Except … except that I didn’t know the name of my hotel. I stood on a corner at an intersection of narrow streets, holding a bag of things I had purchased during my walkabout, trinkets, and a look of puzzled concern must have been resting on my face because a police officer walked up and asked me if he could be of assistance. I began to explain that I could not remember the name of my hotel, but it soon became clear that asking if I needed assistance represented roughly 80% of his English. As we worked to understand each other, and he realized the gist of it, that I was lost, we began to attract attention and other people started to join the conversation. None of them knew much English, but when you combined the English they knew, my plight was made clear as they translated for one another. The American could not remember the name of his hotel.
This is when they started calling out names of hotels and it took a few minutes for them to understand that calling out names of hotels was not helpful because it was likely that I never even knew the name of my hotel to begin with. This realization was accompanied by some silence from the group, which was approaching a dozen in size. I tried to describe my hotel, which was one of the most nondescript hotels I had ever seen, and when I resorted to explaining how the hotel shot mosquito spray from its rooftop as the sun set, they laughed, and I laughed too because I understood, every hotel must do the same thing.
Then I remembered, just a few blocks from my hotel was a very striking red building that was, it had been explained to me, the “high court.” I blurted it out, “high court, high court, my hotel is very close to the high court.”
At this point, the fifteen or so people who were trying to help me included a rickshaw driver and he raised his voice, speaking to the police officer. The officer assumed a very official demeanor as he spoke to the rickshaw driver and it was clear he was vetting the driver on my behalf. After some back and forth the police officer invited me to enter the rickshaw and by way of assurance, he offered precisely the correct word in English.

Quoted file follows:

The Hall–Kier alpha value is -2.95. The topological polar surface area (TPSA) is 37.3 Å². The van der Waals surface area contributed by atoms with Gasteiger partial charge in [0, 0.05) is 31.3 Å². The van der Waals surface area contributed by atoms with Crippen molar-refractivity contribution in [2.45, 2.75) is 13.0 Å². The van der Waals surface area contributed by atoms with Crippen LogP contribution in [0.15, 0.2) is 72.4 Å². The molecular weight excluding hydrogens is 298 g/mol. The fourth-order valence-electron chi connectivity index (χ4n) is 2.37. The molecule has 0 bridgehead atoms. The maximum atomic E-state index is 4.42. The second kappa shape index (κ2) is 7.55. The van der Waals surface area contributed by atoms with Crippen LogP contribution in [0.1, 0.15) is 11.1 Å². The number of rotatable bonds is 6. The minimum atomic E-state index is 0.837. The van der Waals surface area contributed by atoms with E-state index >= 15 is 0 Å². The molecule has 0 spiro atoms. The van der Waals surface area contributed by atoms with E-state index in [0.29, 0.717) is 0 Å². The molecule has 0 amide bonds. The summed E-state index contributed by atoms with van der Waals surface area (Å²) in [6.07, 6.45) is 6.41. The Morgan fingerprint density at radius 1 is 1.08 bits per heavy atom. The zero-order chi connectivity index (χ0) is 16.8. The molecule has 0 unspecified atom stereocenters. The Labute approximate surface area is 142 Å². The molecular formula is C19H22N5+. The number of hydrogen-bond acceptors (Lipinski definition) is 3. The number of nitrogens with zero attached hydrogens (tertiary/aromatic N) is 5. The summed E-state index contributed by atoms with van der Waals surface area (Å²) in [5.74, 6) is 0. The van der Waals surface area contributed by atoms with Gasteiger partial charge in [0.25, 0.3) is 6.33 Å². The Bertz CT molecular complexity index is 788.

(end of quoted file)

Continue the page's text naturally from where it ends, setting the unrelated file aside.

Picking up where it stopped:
“Home,” he said.
I stepped into the rickshaw with what I am not ashamed to call joy, not only because I was in the process of being unlost, but because I was getting my coveted rickshaw ride. And it was everything I had hoped it would be, reckless and fast, windy and loud, fifteen minutes of horns honking and non-existent paths suddenly emerging as if Moses had parted the traffic.
As we passed the high court, my driver pointed and shouted, vindicated, proven an expert at his trade. He pulled up to my hotel and I must admit if I knew how to tell him to take another pass around the block I would have done it. He told me the fare and I calculated it amounted to 80 cents. I gave him the equivalent of four dollars. He tried to give me money back, and he was very insistent. I could see it was a matter of integrity. But I put my hand on his shoulder and our eyes met and I am sure what he saw in mine was how the ride in his rickshaw had perfectly punctuated my experience in India, and he stopped arguing.
As he pulled away he saluted me with two finger to his forehead and I didn’t know what to do, so like the silly man that I sometimes am I waved with two hands, like jazz hands, then walked into the hotel, whose name I cannot remember, and all the staff greeted me as if I’d lived there for years and we knew each other well.